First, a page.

Though less often seen in garden centres Miscanthus nepalensis is a treasure to be sought after and cherished. Evocatively named, Himalayan Fairy Grass, this is a far from common ornamental grass and if treated with respect grows well in many UK gardens.
Here in a neighbour’s well tended garden Miscanthus nepalensis looks regal in a 50 litre pot filled with free draining loam based compost. In fact, there are matching pair of them basking in the late afternoon sunlight. Clearly, the sunny sheltered terrace in their rose garden suits this grass, hence the breathtaking display. Erigeron karvinskiansus, with its charming pink-white daisy sets the grass off and gives the owners something pretty to look at while they wait for the grass to flower, here this happens in late summer. The sympathetic combination is also interesting, as potentially both might be seen off by prolonged wet winters and yet they have thrived left outside over winter for four years. Perhaps, life in a capacious pot suits them better than our South Gloucestershire heavy clay that is slow to warm in spring?
Once upon a time, the plant lost in the melee above was an equally fine example. I should have known better than to move it from where it was happy in a sunny raised bed by the front door. In 2011 as I pored over the structural plan of the front garden, I could see that the beautiful bronze-gilt tassels would overhang the new path. My nepalensis has never been quite the same since. Every year it has been moved : first left to languish in a chilly spot in the orchard, then potted up to recover in the nursery, then potted on to hold its own in the display of summer patio pots and, now, is ground planted again. The biggest problem is the proximity of a neighbouring geranium (permanent resident) combined with the unwanted attentions of a persicaria seedling (whimsical addition to ‘fill space’ in early summer). At best the result is a pretty mixture, at worst this is a sad mistreatment of a good plant by someone who should know better.
What I should know better …
The question of hardiness often crops up with nepalensis, with some experts claiming that there is more than one form of this highly desirable plant, moreover, that some are hardier than others. I have bought good forms of this plant from both Knoll Gardens in Wimborne, and, Pan Global Plants, although regional plant hunter Nick Macer doesn’t currently list it in his online catalogue.
Crug Farm Plants specialises in rare or unusual plants, the nursery is near Caernafon in North Wales. The RHS accepted named form “Shikola” is listed in the online catalogue sounds rather special for “its compact habit, purple-bronze tinted foliage combined with pink flushed inflorescences”. The owners Bleddyn and Sue Wynn-Jones collected it in West Bengal in 1994 and although slow to establish eventually it’s made a handsome clump. ‘Shikola’ is supplied as a 5 litre plant with the thrillingly vicarious addition of a collection number, BSWJ2302.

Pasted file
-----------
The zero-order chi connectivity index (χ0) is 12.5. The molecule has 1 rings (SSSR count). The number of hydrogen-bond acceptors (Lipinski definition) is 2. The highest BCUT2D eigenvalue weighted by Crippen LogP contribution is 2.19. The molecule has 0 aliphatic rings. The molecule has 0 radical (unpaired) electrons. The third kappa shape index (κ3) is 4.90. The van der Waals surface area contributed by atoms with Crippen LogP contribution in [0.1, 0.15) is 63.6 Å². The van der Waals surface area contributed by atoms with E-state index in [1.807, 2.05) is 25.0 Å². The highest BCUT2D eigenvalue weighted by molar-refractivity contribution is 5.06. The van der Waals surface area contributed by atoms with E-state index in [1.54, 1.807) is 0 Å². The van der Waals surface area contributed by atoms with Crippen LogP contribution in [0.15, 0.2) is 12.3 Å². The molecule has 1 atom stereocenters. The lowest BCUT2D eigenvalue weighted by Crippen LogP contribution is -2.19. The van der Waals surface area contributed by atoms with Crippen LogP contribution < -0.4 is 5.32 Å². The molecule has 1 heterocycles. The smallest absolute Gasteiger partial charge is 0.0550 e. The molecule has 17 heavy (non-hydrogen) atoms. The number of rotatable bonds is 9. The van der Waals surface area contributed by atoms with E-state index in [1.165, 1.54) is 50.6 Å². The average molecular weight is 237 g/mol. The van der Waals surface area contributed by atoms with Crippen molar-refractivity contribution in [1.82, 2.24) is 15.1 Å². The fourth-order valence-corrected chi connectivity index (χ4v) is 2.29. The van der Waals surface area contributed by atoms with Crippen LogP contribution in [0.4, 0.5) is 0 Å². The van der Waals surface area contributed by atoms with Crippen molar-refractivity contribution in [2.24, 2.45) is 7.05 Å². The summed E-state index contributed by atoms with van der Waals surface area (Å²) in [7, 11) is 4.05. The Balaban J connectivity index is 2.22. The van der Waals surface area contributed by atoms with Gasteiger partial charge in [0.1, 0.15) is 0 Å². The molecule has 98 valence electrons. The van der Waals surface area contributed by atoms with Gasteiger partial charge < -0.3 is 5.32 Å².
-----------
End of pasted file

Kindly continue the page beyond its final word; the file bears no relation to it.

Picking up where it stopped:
The range of nepalensis in the wild is almost as romantic as the beautiful red then copper flushed drooping inflorescences that waft in the slightest breeze. As you’d expect it is found in Nepal and also across Western China, Bhutan, India, and Myanmar. This is true plant hunter’s territory. Alpine growers may be familiar with Chris Chadwell who runs expeditions to this region, connoisseurs subscribe to receive seed gathered by the expert himself (his seed bank used to include Miscanthus nepalensis).
Of the many of species of miscanthus I grow (mostly quite well) it is rather ironic that nepalensis is the one that self-seeds most readily. Last year’s dried flower heads are still replete with ripened seed, although sowing freshest available seed from a good form in finest fettle is a good policy. The green fingered owner of the specimen next door sowed seed in shallow trays in late winter, patience and a propagation may be required as they take several weeks to germinate. Growth thereafter is slow, too, although moving them up into bigger pots sooner rather than later may help. Those potted up in mid summer from small modules to 1 litre pots have made the best progress. More conveniently, perhaps, the Royal Horticultural Society lists 27 suppliers, which is quite a lot for such a choice plant, including several in the Midlands and one as far north as Cally Gardens near Castle Douglass.
I remain puzzled that nepalensis is described as a ‘tall’ plant at 1.2 metres in height, if not more, perhaps this really only applies to the height of it in flower? The long flowering stems are held like wands well above the foliage in a dramatic fashion. As temperatures drop emergent flowering spikes may stall and, like mine this year, fail to open unless conditions are optimum. (This is a trait I also see in Miscanthus sinensis cultivars.) Last year the same plant flowered more freely and looked good right up to March, the display will be scantier this winter.
The mound of foliage seems to sit much lower for longer than might be expected compared with most other species of miscanthus, in my garden a cultivar of Miscanthus oligostachyus, above, would be another exception. At most I’ve seen my nepalensis make a loose mound of 3′, which was when it was happiest four years ago. Although its diminutive stature makes nepalensis a much friendlier plant for smaller spaces, lack of presence also means youngsters are easily swamped by plants that make rapid growth earlier in the year.
And I really should know better. ‘Bad Dobby’, as my dear old dad would say.